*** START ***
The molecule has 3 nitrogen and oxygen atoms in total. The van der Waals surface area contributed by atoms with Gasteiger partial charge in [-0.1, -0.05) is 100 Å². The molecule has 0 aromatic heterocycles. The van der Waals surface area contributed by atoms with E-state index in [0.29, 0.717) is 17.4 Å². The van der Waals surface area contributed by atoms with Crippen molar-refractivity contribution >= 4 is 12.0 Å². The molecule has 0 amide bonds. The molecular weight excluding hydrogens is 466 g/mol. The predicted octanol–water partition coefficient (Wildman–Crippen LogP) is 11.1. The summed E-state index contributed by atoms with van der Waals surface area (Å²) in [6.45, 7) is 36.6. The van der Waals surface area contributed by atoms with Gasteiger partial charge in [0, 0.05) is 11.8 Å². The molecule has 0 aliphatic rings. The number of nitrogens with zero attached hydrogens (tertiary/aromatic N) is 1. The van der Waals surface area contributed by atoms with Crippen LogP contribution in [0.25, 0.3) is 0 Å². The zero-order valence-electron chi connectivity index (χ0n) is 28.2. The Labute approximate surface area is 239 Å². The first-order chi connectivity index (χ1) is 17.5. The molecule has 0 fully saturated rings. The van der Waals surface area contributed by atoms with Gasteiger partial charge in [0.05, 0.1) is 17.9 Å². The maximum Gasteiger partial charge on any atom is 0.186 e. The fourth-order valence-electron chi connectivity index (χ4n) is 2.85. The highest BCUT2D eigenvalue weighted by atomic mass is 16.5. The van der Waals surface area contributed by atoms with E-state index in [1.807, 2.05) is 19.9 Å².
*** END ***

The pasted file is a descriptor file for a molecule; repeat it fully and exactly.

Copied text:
The molecule has 3 nitrogen and oxygen atoms in total. The van der Waals surface area contributed by atoms with Gasteiger partial charge in [-0.1, -0.05) is 100 Å². The molecule has 0 aromatic heterocycles. The van der Waals surface area contributed by atoms with E-state index in [0.29, 0.717) is 17.4 Å². The van der Waals surface area contributed by atoms with Crippen molar-refractivity contribution >= 4 is 12.0 Å². The molecule has 0 amide bonds. The molecular weight excluding hydrogens is 466 g/mol. The predicted octanol–water partition coefficient (Wildman–Crippen LogP) is 11.1. The summed E-state index contributed by atoms with van der Waals surface area (Å²) in [6.45, 7) is 36.6. The van der Waals surface area contributed by atoms with Gasteiger partial charge in [0, 0.05) is 11.8 Å². The molecule has 0 aliphatic rings. The number of nitrogens with zero attached hydrogens (tertiary/aromatic N) is 1. The van der Waals surface area contributed by atoms with Crippen LogP contribution in [0.25, 0.3) is 0 Å². The zero-order valence-electron chi connectivity index (χ0n) is 28.2. The Labute approximate surface area is 239 Å². The first-order chi connectivity index (χ1) is 17.5. The molecule has 0 fully saturated rings. The van der Waals surface area contributed by atoms with Gasteiger partial charge in [0.05, 0.1) is 17.9 Å². The maximum Gasteiger partial charge on any atom is 0.186 e. The fourth-order valence-electron chi connectivity index (χ4n) is 2.85. The highest BCUT2D eigenvalue weighted by atomic mass is 16.5. The van der Waals surface area contributed by atoms with E-state index in [1.807, 2.05) is 19.9 Å².